Authors: Jessie Hohmann and Daniel Joyce
Publisher: Oxford University Press
About: Our Study Group member Lolita Buckner Inniss has authored a chapter titled “Ships’ Ballast” in this book.
From her chapter: In this chapter I offer a brief discussion of the history of the use of ballast in transatlantic slavery. I then consider how slave ships’ ballast had a crucial role in shaping norms of international trade and law. In both of these contexts the use of ballast advanced the nominalization of the processes of capturing and enslaving Africans via the transatlantic trade. …Ships’ ballast, by enabling the trade in slaves, made persons into captives, captives into ships’ cargo, and ships’ cargo into slaves. As ships’ cargo, African captives were sometimes subject to an even more grim transformation wherein the bodies of the captured were reduced to mere ballast to be jettisoned when maritime conditions dictated. …Ballast in its numerous forms, and its human involvement, was both a key material object as well as a symbol of the transatlantic slave trade, international law, and the suffering of captive Africans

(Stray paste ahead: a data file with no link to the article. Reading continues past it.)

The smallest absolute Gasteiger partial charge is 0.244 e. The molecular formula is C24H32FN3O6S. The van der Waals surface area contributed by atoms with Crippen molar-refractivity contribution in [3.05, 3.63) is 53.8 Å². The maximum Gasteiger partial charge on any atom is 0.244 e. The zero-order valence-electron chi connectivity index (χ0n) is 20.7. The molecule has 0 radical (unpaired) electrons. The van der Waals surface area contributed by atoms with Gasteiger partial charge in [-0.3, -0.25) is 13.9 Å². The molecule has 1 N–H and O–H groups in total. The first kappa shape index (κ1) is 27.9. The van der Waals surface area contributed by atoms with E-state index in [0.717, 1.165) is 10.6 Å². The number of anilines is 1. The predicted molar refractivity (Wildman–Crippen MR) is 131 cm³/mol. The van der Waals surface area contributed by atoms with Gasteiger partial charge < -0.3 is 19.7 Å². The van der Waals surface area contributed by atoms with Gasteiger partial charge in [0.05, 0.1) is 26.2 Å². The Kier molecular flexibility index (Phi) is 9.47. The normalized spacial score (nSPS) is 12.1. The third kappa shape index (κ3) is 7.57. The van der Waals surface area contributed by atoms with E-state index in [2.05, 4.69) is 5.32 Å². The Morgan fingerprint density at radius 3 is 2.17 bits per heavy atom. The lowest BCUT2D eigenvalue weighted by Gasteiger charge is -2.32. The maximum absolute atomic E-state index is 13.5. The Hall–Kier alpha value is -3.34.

Authors: Gauthier de Beco, Shivaun Quinlivan, Janet E. Lord,
Publisher: Cambridge University Press